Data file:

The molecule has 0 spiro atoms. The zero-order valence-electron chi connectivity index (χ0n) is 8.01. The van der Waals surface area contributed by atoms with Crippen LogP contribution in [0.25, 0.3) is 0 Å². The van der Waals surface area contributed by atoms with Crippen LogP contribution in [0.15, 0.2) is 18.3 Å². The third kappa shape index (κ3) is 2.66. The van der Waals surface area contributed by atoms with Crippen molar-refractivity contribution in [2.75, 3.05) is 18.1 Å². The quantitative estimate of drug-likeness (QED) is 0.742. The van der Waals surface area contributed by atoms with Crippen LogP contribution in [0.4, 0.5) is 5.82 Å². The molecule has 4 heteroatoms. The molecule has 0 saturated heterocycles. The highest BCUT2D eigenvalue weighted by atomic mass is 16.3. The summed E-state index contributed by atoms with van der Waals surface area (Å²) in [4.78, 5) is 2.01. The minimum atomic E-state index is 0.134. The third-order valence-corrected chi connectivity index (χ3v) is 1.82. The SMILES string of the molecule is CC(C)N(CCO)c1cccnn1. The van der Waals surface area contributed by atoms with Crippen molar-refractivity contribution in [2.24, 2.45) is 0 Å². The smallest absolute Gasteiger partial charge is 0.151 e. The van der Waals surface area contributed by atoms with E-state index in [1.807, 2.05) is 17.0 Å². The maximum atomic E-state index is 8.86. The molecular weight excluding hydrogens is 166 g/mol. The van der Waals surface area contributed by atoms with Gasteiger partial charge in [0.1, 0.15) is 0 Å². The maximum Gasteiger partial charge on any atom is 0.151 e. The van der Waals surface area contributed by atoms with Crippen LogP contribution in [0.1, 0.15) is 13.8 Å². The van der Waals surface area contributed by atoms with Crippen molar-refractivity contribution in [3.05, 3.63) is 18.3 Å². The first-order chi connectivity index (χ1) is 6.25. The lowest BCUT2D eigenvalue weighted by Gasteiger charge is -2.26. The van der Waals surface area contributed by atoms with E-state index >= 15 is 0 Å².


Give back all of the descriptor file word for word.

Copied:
The molecule has 0 spiro atoms. The zero-order valence-electron chi connectivity index (χ0n) is 8.01. The van der Waals surface area contributed by atoms with Crippen LogP contribution in [0.25, 0.3) is 0 Å². The van der Waals surface area contributed by atoms with Crippen LogP contribution in [0.15, 0.2) is 18.3 Å². The third kappa shape index (κ3) is 2.66. The van der Waals surface area contributed by atoms with Crippen molar-refractivity contribution in [2.75, 3.05) is 18.1 Å². The quantitative estimate of drug-likeness (QED) is 0.742. The van der Waals surface area contributed by atoms with Crippen LogP contribution in [0.4, 0.5) is 5.82 Å². The molecule has 4 heteroatoms. The molecule has 0 saturated heterocycles. The highest BCUT2D eigenvalue weighted by atomic mass is 16.3. The summed E-state index contributed by atoms with van der Waals surface area (Å²) in [4.78, 5) is 2.01. The minimum atomic E-state index is 0.134. The third-order valence-corrected chi connectivity index (χ3v) is 1.82. The SMILES string of the molecule is CC(C)N(CCO)c1cccnn1. The van der Waals surface area contributed by atoms with Crippen molar-refractivity contribution in [2.24, 2.45) is 0 Å². The smallest absolute Gasteiger partial charge is 0.151 e. The van der Waals surface area contributed by atoms with E-state index in [1.807, 2.05) is 17.0 Å². The maximum atomic E-state index is 8.86. The molecular weight excluding hydrogens is 166 g/mol. The van der Waals surface area contributed by atoms with Gasteiger partial charge in [0.1, 0.15) is 0 Å². The maximum Gasteiger partial charge on any atom is 0.151 e. The van der Waals surface area contributed by atoms with Crippen LogP contribution in [0.1, 0.15) is 13.8 Å². The van der Waals surface area contributed by atoms with Crippen molar-refractivity contribution in [3.05, 3.63) is 18.3 Å². The first-order chi connectivity index (χ1) is 6.25. The lowest BCUT2D eigenvalue weighted by Gasteiger charge is -2.26. The van der Waals surface area contributed by atoms with E-state index >= 15 is 0 Å².